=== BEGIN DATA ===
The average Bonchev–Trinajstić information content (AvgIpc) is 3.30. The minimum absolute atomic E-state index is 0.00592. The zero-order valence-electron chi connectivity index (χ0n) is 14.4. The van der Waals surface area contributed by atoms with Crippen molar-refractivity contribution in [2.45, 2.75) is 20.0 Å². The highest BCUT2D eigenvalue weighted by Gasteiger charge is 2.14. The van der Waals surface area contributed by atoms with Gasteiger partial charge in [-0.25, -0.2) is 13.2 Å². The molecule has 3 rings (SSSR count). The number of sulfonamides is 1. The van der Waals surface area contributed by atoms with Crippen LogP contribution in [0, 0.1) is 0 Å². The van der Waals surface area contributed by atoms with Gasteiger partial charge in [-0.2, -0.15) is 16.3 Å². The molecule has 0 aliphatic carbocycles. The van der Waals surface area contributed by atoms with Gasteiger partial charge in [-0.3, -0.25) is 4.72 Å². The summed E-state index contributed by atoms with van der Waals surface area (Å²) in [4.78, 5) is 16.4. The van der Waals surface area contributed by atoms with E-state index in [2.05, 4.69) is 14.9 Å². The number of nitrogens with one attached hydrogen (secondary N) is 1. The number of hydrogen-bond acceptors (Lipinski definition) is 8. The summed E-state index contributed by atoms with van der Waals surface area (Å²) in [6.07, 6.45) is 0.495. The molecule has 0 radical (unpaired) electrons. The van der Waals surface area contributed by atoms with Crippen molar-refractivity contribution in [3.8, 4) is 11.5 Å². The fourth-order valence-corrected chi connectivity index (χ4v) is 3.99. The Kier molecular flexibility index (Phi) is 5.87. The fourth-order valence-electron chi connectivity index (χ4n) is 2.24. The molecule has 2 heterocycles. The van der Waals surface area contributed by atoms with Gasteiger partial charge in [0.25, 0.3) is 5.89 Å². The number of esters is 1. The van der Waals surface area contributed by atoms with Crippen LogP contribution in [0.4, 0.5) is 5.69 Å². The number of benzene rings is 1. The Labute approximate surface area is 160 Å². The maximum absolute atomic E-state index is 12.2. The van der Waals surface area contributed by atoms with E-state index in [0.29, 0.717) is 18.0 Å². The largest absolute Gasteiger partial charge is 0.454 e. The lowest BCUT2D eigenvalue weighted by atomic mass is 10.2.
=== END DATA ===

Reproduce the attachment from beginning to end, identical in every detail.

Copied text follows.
The average Bonchev–Trinajstić information content (AvgIpc) is 3.30. The minimum absolute atomic E-state index is 0.00592. The zero-order valence-electron chi connectivity index (χ0n) is 14.4. The van der Waals surface area contributed by atoms with Crippen molar-refractivity contribution in [2.45, 2.75) is 20.0 Å². The highest BCUT2D eigenvalue weighted by Gasteiger charge is 2.14. The van der Waals surface area contributed by atoms with Gasteiger partial charge in [-0.25, -0.2) is 13.2 Å². The molecule has 3 rings (SSSR count). The number of sulfonamides is 1. The van der Waals surface area contributed by atoms with Crippen LogP contribution in [0, 0.1) is 0 Å². The van der Waals surface area contributed by atoms with Gasteiger partial charge in [-0.2, -0.15) is 16.3 Å². The molecule has 0 aliphatic carbocycles. The van der Waals surface area contributed by atoms with Gasteiger partial charge in [-0.3, -0.25) is 4.72 Å². The summed E-state index contributed by atoms with van der Waals surface area (Å²) in [4.78, 5) is 16.4. The van der Waals surface area contributed by atoms with E-state index in [2.05, 4.69) is 14.9 Å². The number of nitrogens with one attached hydrogen (secondary N) is 1. The number of hydrogen-bond acceptors (Lipinski definition) is 8. The summed E-state index contributed by atoms with van der Waals surface area (Å²) in [6.07, 6.45) is 0.495. The molecule has 0 radical (unpaired) electrons. The van der Waals surface area contributed by atoms with Crippen molar-refractivity contribution in [3.8, 4) is 11.5 Å². The fourth-order valence-corrected chi connectivity index (χ4v) is 3.99. The Kier molecular flexibility index (Phi) is 5.87. The fourth-order valence-electron chi connectivity index (χ4n) is 2.24. The molecule has 2 heterocycles. The van der Waals surface area contributed by atoms with Gasteiger partial charge in [0.25, 0.3) is 5.89 Å². The number of esters is 1. The van der Waals surface area contributed by atoms with Crippen LogP contribution in [0.4, 0.5) is 5.69 Å². The number of benzene rings is 1. The Labute approximate surface area is 160 Å². The maximum absolute atomic E-state index is 12.2. The van der Waals surface area contributed by atoms with E-state index in [0.29, 0.717) is 18.0 Å². The largest absolute Gasteiger partial charge is 0.454 e. The lowest BCUT2D eigenvalue weighted by atomic mass is 10.2.